If you're not confused, you're not paying attention: Ochrobactrum is not Brucella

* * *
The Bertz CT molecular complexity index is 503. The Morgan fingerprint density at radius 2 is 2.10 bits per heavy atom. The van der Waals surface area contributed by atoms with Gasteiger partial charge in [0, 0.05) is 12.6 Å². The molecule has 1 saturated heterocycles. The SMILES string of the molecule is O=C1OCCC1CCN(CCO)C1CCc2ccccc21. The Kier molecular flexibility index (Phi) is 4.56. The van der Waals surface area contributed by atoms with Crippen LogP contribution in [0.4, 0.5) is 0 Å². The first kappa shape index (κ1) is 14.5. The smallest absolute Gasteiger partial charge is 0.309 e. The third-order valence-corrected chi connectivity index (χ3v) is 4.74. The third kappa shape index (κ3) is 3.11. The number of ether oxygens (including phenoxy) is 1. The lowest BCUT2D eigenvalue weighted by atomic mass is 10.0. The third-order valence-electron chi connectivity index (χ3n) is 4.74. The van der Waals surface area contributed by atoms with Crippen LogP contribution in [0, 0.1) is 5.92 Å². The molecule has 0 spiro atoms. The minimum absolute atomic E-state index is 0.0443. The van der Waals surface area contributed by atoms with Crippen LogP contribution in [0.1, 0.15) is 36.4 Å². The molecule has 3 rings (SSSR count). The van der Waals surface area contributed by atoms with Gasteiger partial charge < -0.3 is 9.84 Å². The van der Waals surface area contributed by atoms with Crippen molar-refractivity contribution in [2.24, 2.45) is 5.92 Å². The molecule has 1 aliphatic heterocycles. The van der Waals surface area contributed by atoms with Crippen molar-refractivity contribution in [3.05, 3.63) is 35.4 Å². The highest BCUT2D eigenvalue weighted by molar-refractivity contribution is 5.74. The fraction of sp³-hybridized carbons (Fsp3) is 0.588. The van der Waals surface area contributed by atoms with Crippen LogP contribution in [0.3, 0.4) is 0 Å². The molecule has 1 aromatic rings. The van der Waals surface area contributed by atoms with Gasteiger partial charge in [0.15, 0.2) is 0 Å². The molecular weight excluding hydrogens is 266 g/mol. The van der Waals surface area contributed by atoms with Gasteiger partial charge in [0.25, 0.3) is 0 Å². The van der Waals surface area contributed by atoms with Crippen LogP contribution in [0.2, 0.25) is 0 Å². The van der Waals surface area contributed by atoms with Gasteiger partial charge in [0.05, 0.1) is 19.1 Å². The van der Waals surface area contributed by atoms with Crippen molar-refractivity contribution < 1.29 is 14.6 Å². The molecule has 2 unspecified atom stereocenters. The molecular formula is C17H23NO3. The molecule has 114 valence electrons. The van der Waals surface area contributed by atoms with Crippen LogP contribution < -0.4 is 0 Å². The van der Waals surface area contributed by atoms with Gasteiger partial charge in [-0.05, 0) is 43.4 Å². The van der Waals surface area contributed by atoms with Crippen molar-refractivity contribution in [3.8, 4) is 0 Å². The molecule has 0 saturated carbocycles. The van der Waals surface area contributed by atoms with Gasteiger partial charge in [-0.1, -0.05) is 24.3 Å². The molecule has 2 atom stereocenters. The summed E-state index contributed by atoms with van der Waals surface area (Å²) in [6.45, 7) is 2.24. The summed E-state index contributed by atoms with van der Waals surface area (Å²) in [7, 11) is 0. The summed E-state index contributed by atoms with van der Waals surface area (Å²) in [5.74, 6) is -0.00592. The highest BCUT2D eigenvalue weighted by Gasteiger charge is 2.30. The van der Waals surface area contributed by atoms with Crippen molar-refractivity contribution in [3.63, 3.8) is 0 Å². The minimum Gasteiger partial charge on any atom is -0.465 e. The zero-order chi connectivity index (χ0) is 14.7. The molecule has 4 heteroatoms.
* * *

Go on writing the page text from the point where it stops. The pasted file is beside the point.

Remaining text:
Bacteria of the genus Brucella are facultative intracellular parasites that cause brucellosis, a severe animal and human disease. Recently, a group of taxonomists merged the brucellae with the primarily free-living, phylogenetically related Ochrobactrum spp. in the genus Brucella. This change, founded only on global genomic analysis and the fortuitous isolation of some opportunistic Ochrobactrum spp. from medically compromised patients, has been automatically included in culture collections and databases. We argue that clinical and environmental microbiologists should not accept this nomenclature, and we advise against its use because (i) it was presented without in-depth phylogenetic analyses and did not consider alternative taxonomic solutions; (ii) it was launched without the input of experts in brucellosis or Ochrobactrum; (iii) it applies a non-consensus genus concept that disregards taxonomically relevant differences in structure, physiology, population structure, core-pangenome assemblies, genome structure, genomic traits, clinical features, treatment, prevention, diagnosis, genus description rules, and, above all, pathogenicity; and (iv) placing these two bacterial groups in the same genus creates risks for veterinarians, medical doctors, clinical laboratories, health authorities, and legislators who deal with brucellosis, a disease that is particularly relevant in low- and middle-income countries. Based on all this information, we urge microbiologists, bacterial collections, genomic databases, journals, and public health boards to keep the Brucella and Ochrobactrum genera separate to avoid further bewilderment and harm.